Leafy mistletoe can adversely affect trees growing in urban environments and in forests.[10] It is considered a nuisance in urban environments because of its appearance on deciduous trees during winter. Severe colonization of mistletoe can affect the health of an individual tree, and a tree already stressed by other factors can be killed. Control and management regimes include watering the host plant to improve its vigor, and removing infested vegetation. Pruning infested branches is not generally effective because the haustoria can infiltrate deeply. Plucking the mistletoe herbage is a temporary treatment because it easily resprouts, but keeping its herbage sparse can help to reduce its seed production.[7]

Wildlife & human uses[edit]

Phorodendron species are larval host plants for a number of Lepidoptera. The buckthorn duskywing (Erynnis pacuvius) feeds on Phoradendron californicum.[12]

Phoradendron are the preferred food of the Phainopepla, a silky-flycatcher. The male defends territories where fruiting mistletoe is abundant.[13]

Phoradendron californicum was used by Native American peoples as a food and medicinal remedy.[14]

Some Phoradendron species, such as Phoradendron serotinum and Phoradendron flavescens, are used in North America as Christmas decoration, substituting for the European mistletoe Viscum album.[15] They are harvested commercially for that purpose.

Taxonomy[edit]

There are roughly 235[2] to 240[4] species in the genus.

Species include:[16][17][18]

References[edit]

  1. ^ a b "Genus: Phoradendron Nutt.". Germplasm Resources Information Network. United States Department of Agriculture. 2010-08-25. Retrieved 2011-03-08. 
  2. ^ a b c Coder, K. D. American mistletoe (Phoradendron serotinum var. serotinum) infection in trees. WSFNR08-25. Tree Health Series. University of Georgia. 2008.
  3. ^ Hiller, J. B. (2010). Marvelling at mistletoe. Highlights for Children. 65(12) 40-41.
  4. ^ a b Phoradendron. The Jepson Manual eFlora 2012.
  5. ^ Krautwurst, T. (2003) The truth about mistletoe. Mother Earth News 195 26-29.
  6. ^ a b Turner, M. W. Remarkable Plants of Texas: Uncommon Accounts of our Common Natives. University of Texas Press. 2009. pg. 261.
  7. ^ a b c Geils, B. W., et al. Mistletoes of North American conifers. Gen. Tech. Rep. RMRS-GTR-98. Ogden, Utah: USDA, Forest Service, Rocky Mountain Research Station. 2002.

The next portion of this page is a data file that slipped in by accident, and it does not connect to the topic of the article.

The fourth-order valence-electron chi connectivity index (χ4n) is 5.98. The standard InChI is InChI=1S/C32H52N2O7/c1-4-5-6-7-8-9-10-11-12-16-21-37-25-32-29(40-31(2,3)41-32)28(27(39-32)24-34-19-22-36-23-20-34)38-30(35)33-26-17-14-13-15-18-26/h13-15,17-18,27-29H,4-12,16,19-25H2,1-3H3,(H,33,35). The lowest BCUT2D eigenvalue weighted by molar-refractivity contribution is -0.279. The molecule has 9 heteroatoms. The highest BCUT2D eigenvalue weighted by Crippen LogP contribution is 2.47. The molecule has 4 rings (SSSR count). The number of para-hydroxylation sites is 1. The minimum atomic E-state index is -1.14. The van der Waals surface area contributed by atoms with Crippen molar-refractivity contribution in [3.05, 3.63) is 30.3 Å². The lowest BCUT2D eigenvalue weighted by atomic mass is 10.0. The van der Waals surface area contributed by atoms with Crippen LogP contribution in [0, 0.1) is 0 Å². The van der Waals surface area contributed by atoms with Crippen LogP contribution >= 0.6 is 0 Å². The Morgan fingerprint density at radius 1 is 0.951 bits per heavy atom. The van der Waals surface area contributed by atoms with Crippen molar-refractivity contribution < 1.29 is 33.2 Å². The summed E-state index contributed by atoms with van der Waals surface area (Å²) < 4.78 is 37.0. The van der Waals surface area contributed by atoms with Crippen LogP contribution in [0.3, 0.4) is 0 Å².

8. ^ a b Hine, R. Diseases of Urban Plants. Adapted by M. Olsen. Plant Disease Publications. University of Arizona Cooperative Extension. Revised 1999.
  9. ^ Call, R. E. Mistletoe. Home Horticulture. University of Arizona Cooperative Extension, Cochise County.
  10. ^ a b Watson, W. T. and T. Martinez-Trinidad. (2006). Strategies and treatments for leafy mistletoe (Phoradendron tomentosum (DC.) Engelm ex. Gray) suppression on cedar elm (Ulmus crassifolia Nutt.). Arboriculture and Urban Forestry 32(6) 265-70.
  11. ^ Aukema, J. E. (2004). Distribution and dispersal of desert mistletoe is scale-dependent, hierarchically nested. Ecography 27 137-44.
  12. ^ Soule, J. A. Butterfly Gardening in Southern Arizona. Tierra del Sol Institute. Tucson, Arizona. 2012. ISBN 0-9758554-3-3
  13. ^ Soule, J. A. Father Kino's Herbs: Growing Them & Using Them Today. Tierra del Sol Institute. Tucson, Arizona. 2010. ISBN 0-9758554-2-5
  14. ^ Phoradendron californicum. Native American Ethnobotany. University of Michigan, Dearborn.
  15. ^ Solomon, J. D., et al. Ash pests: A guide to major insects, diseases, air pollution injury and chemical injury. Gen. Tech. Rep. SO-96. New Orleans, Louisiana. USDA Forest Service, Southern Forest Experiment Station. 1993.
  16. ^ "GRIN Species Records of Phoradendron". Germplasm Resources Information Network. United States Department of Agriculture. Retrieved 2011-03-08. 
  17. ^ "Phoradendron". Integrated Taxonomic Information System. Retrieved 2011-03-08. 
  18. ^ Phoradendron. Bolivia Checklist. eFloras.org
  19. ^ Wiens, D. and C. L. Calvin. (2011). Two epiparasitic species of Phoradendron (Viscaceae) from Honduras: one new and for the other a range extension and host determination. Aliso 29(2) 119-23.
  20. ^ Kuijt, J. (1997). Phoradendron olae Kuijt, a new species from Mexico pivotal in the taxonomy of the genus, with comments on P. californicum Nutt. Brittonia 49(2), 181-88.

External links[edit]